Teaching Swimming To Children

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Getting results when teaching swimming to children requires some essential skills. Appropriate praise and effective communication are vital, and when mixed with a ton of fun, swimming lessons become something that children can't wait to jump into and get splashing around. 

teaching swimming to children

As a teacher, you are also a motivator. Some pupils you teach will need more motivation than others. Most children can't wait to get into the pool, start swimming and impress the teacher. You will, however, come across children who have swimming lessons because they have been made to do so by their parents, whether they need them or not. Either way, a motivating teacher with good communication skills brings out the best in pupils. 

Praise Praise Praise

Praise is the easiest and most common form of motivation when teaching swimming to children. Remember to praise effort as well as success. Praising effort even when the pupil has not achieved success is key to motivating the underachiever.

Feedback - Always Positive

Feedback is a more detailed, constructive form of praise, and the pupils are given a clearer picture of how they are performing and improving. If feedback is to be motivational, it has to be positive.

For example, a swimmer returns to the poolside after practising front crawl leg kick unsuccessfully. Your job is to teach and motivate them. Your feedback should go something like this:

  • "Well done, that was a good try" (praise for the effort) 
  • "You were pointing your toes, which is good, well done." (positive feedback)
  • "Try again, and this time kick your legs from your hips." (feedback in the form of a teaching point)

Avoid negative feedback, for example, "Don't bend your legs."

Goal-setting - A Great Motivator

Goal-setting is an ideal way of motivating pupils and should form part of good lesson planning. Setting a realistic and appropriate goal will encourage progress, and goals come in many forms. 

Badges and awards are the most common and popular types of goals when teaching swimming to children.  Most swimming associations have comprehensive award schemes for swimmers and cater for pupils from beginners right through to advanced levels. However, teachers should note that failure to achieve an award or having too much emphasis placed on achieving an award can have the opposite effect. 

Other goals can be achieving a target time, winning a race, or simply moving up a class. Human nature dictates that we are motivated by our ability, so it is vitally important that all goals are measurable and achievable in a realistic time scale.

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101 Swimming Lesson Plans 

Ready-made lesson plans for swimming teaches that take the hard work out of planning.

Discover every swimming lesson from first entering the pool and building confidence to swimming in deep water, including plans written explicitly for adults. 

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Effective Communication Is A Must

Effective communication when teaching swimming is essential for the lesson to be productive.

As a swimming teacher, your job is to pass on information effectively and clearly, and your ability to do this will determine how quickly your pupils learn.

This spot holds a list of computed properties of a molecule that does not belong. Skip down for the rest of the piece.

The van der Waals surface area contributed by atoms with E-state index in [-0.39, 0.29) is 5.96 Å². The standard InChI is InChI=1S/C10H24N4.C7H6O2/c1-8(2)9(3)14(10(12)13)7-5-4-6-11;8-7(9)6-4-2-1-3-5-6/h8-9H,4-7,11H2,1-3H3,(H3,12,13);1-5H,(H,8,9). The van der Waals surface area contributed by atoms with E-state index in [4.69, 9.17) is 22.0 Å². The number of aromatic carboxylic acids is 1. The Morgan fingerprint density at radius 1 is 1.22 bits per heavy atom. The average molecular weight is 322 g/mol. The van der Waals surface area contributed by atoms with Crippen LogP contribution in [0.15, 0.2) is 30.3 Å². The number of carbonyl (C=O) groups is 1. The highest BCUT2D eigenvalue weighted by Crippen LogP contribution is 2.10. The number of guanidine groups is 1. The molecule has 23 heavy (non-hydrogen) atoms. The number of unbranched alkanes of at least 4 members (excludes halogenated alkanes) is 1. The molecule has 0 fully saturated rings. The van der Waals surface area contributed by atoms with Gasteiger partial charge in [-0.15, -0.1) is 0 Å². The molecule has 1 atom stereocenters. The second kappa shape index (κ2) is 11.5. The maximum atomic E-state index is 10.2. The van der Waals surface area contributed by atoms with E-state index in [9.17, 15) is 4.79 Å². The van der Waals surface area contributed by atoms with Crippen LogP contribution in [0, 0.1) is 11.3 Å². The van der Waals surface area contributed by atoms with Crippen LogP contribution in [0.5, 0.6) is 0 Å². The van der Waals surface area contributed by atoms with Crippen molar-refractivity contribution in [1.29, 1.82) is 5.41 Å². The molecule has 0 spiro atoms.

Every pupil is different, and any of the following communication skills will be effective, but some will be more so than others, depending on the requirements of the individual. A teacher needs to be able to use all of these methods of communication if they are to get the best from their pupils. 

Of course, every teacher should have a plan. Effective lesson plans are essential to supporting communication. Click here to check you have included everything in your lesson plans.

Checked your plans? Now for the communication skills that are crucial to teaching swimming to children.

 8 Key Factors of Communication When Teaching Swimming To Children

  1. Positioning - where you position yourself on the poolside will determine how well your pupils can see and hear you. Study the pool diagrams in the planning and organisation section for best practice.
  2. Clarity - passing information on clearly will ensure your pupils carry out instructions precisely how you want them to.
  3. Conciseness - keep your teaching concise to avoid your pupils becoming confused or taking in the wrong pieces of information.
  4. Accuracy - your teaching must be accurate as you will be copied, mimicked and quoted, especially by children. Inaccuracy will result in your pupils not learning and in you gaining a reputation as a poor teacher.
  5. Enthusiasm - a sure way to motivate your class and get results is to have an enthusiastic approach. Enthusiasm is infectious, and if you are full of it when you teach, your pupils will put every effort into what you ask them to do.
  6. Interest - if the content of what you teach is not interesting, then your pupils will not listen and become distracted. Enthusiasm and interesting content go hand in hand, as one breeds the other. The most uninteresting subject can be made interesting with an injection of enthusiasm.
  7. Appropriateness - the teaching points and practices you use will determine the success and outcome of each drill in the lesson. If your methods are inappropriate, the pupils do not learn, and the task becomes pointless.
  8. Two-way - communication works both ways. Ask your pupils questions and listen carefully to those who answer and how they answer. Always encourage them to ask you questions at appropriate times. 

All The Tips and Tricks You Need To Be A Successful Swimming Teacher


For a more in-depth look at teaching swimming to children, including all the tools required to be a successful swimming teacher, download How To Be A Swimming Teacher

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